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Article
Publication date: 1 March 2003

Wendi L. Adair

This study uses Hall's (1976) theory of low/high context culture with theories of interpersonal adaptation (Gudykunst, 1985; Patterson, 1983) to test communication…

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5130

Abstract

This study uses Hall's (1976) theory of low/high context culture with theories of interpersonal adaptation (Gudykunst, 1985; Patterson, 1983) to test communication preferences, flexibility, and effectiveness in same‐ and mixed‐culture negotiation. Ninety‐three same‐culture low context (Israel, Germany, Sweden, and U.S.), 101 same‐culture high context (Hong Kong, Japan, Russia, Thailand), and 48 mixed‐culture mixed context (U.S.‐Japan, U.S.‐Hong Kong) dyads negotiated a 1 ½ hour simulation. Transcripts were content coded for direct and indirect integrative sequences and analyzed with hierarchical linear regression. Supporting the theory, results revealed more indirect integrative sequences in high context dyads and more direct integrative sequences in low context and mixed context dyads. Direct integrative sequences predicted joint gains for mixed context dyads.

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International Journal of Conflict Management, vol. 14 no. 3/4
Type: Research Article
ISSN: 1044-4068

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Article
Publication date: 1 August 2001

Nada Korac‐Kakabadse, Alexander Kouzmin, Andrew Korac‐Kakabadse and Lawson Savery

States that the major reasons for difficulties in cross‐cultural communication stem from the fact that actors from different cultures have different understandings…

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16311

Abstract

States that the major reasons for difficulties in cross‐cultural communication stem from the fact that actors from different cultures have different understandings regarding the interaction process and different styles of dialogue. Suggests that better understanding of communication within other cultures is the key to success. Uses past literature to suggest a number of cultural variability constructs concerning preferred interaction behaviours and the common themes they share. Presents three case studies to illustrate this.

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Cross Cultural Management: An International Journal, vol. 8 no. 2
Type: Research Article
ISSN: 1352-7606

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Book part
Publication date: 15 July 2009

Kerri Anne Crowne, Arvind V. Phatak and Uday Salunkhe

Recently scholars have been interested in examining social intelligence, emotional intelligence, and cultural intelligence, but none have examined all these in a…

Abstract

Recently scholars have been interested in examining social intelligence, emotional intelligence, and cultural intelligence, but none have examined all these in a comparative study of cultures. Here an empirical examination is conducted of a high-context culture, India, versus a low-context culture, the United States. Linear regression was conducted and findings indicate that the hypothesized relationships, that high-context cultures will have a higher social, emotional, and cultural intelligence, are not supported. In fact, social intelligence was found to be higher in the U.S. sample. Managerial implications and avenues for future research are presented.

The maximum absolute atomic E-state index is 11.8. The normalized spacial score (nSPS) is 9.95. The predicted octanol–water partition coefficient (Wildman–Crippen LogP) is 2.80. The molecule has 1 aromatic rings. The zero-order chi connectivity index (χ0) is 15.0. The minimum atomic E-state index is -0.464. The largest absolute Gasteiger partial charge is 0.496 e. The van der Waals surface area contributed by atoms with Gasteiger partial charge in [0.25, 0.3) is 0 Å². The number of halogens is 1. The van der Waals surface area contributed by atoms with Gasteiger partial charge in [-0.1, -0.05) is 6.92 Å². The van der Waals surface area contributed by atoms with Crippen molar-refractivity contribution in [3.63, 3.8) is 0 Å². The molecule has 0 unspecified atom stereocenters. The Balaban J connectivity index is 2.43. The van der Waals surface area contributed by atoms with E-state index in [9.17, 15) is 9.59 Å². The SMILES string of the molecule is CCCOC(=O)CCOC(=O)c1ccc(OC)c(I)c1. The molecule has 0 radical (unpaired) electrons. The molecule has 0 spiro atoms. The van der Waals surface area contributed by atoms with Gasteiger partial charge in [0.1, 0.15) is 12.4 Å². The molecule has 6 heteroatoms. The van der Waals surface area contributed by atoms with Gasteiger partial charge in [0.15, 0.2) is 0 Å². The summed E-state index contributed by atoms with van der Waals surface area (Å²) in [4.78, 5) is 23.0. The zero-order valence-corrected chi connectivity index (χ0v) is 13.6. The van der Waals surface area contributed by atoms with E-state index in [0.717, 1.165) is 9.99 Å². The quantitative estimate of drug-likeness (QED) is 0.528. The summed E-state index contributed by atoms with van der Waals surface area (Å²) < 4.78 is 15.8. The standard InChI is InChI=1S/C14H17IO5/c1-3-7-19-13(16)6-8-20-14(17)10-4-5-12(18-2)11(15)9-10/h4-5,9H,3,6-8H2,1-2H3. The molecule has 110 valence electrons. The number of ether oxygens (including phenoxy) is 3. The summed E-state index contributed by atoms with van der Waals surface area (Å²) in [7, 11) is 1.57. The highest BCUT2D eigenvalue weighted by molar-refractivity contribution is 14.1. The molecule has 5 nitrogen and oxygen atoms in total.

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Emotions in Groups, Organizations and Cultures
Type: Book
ISBN: 978-1-84855-655-3

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Abstract

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Global Perspectives on Educational Testing: Examining Fairness, High-Stakes and Policy Reform
Type: Book
ISBN: 978-1-78635-434-1

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Book part
Publication date: 16 July 2019

Kip Becker and Jung Wan Lee

The study provides explanations and empirical answers to (1) What country-level factors influence the formation of reputation as a strategic asset and (2) how can…

Abstract

The study provides explanations and empirical answers to (1) What country-level factors influence the formation of reputation as a strategic asset and (2) how can businesses better manage their reputations on a global basis? The study examines the effects of a national culture on managing global aspects of corporate reputation and brand image using social media (SM) with the use of Hall’s low versus high-context classification of culture. Using longitudinal time series approach, two surveys were conducted in 2011 and again in 2015. The study involved a total of 326 listed companies in the global stock exchange markets of: the United States – the New York Stock Exchange (NYSE), Japan – the Tokyo Stock Exchange (TSE), and China – the Hong Kong Stock Exchange (HKSE). The study employs non-parametric inferential statistical methods. The results of the study show that the low-context culture group is more responsive and responds more quickly. It was clear that a nation’s culture directly affects SM ownership, reply time, and response styles (attitude). The findings may help multinational companies predict adoption of SM for their brand image and online reputation management and formulate more effective public relations marketing strategies by accommodating cultural influences.